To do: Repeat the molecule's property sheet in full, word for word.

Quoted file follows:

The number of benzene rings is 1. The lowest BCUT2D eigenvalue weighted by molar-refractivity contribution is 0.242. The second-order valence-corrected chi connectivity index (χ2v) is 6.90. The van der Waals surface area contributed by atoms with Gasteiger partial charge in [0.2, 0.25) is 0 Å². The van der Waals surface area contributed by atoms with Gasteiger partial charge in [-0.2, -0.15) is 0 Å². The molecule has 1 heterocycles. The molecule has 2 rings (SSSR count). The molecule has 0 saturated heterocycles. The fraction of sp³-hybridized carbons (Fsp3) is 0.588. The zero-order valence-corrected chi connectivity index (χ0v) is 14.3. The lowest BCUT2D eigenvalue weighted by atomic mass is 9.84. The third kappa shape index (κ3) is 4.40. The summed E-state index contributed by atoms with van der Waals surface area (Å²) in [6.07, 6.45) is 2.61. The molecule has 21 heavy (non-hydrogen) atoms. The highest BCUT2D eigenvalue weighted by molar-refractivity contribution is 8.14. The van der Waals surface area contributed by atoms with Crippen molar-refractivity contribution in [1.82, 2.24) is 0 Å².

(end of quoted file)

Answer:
The number of benzene rings is 1. The lowest BCUT2D eigenvalue weighted by molar-refractivity contribution is 0.242. The second-order valence-corrected chi connectivity index (χ2v) is 6.90. The van der Waals surface area contributed by atoms with Gasteiger partial charge in [0.2, 0.25) is 0 Å². The van der Waals surface area contributed by atoms with Gasteiger partial charge in [-0.2, -0.15) is 0 Å². The molecule has 1 heterocycles. The molecule has 2 rings (SSSR count). The molecule has 0 saturated heterocycles. The fraction of sp³-hybridized carbons (Fsp3) is 0.588. The zero-order valence-corrected chi connectivity index (χ0v) is 14.3. The lowest BCUT2D eigenvalue weighted by atomic mass is 9.84. The third kappa shape index (κ3) is 4.40. The summed E-state index contributed by atoms with van der Waals surface area (Å²) in [6.07, 6.45) is 2.61. The molecule has 21 heavy (non-hydrogen) atoms. The highest BCUT2D eigenvalue weighted by molar-refractivity contribution is 8.14. The van der Waals surface area contributed by atoms with Crippen molar-refractivity contribution in [1.82, 2.24) is 0 Å².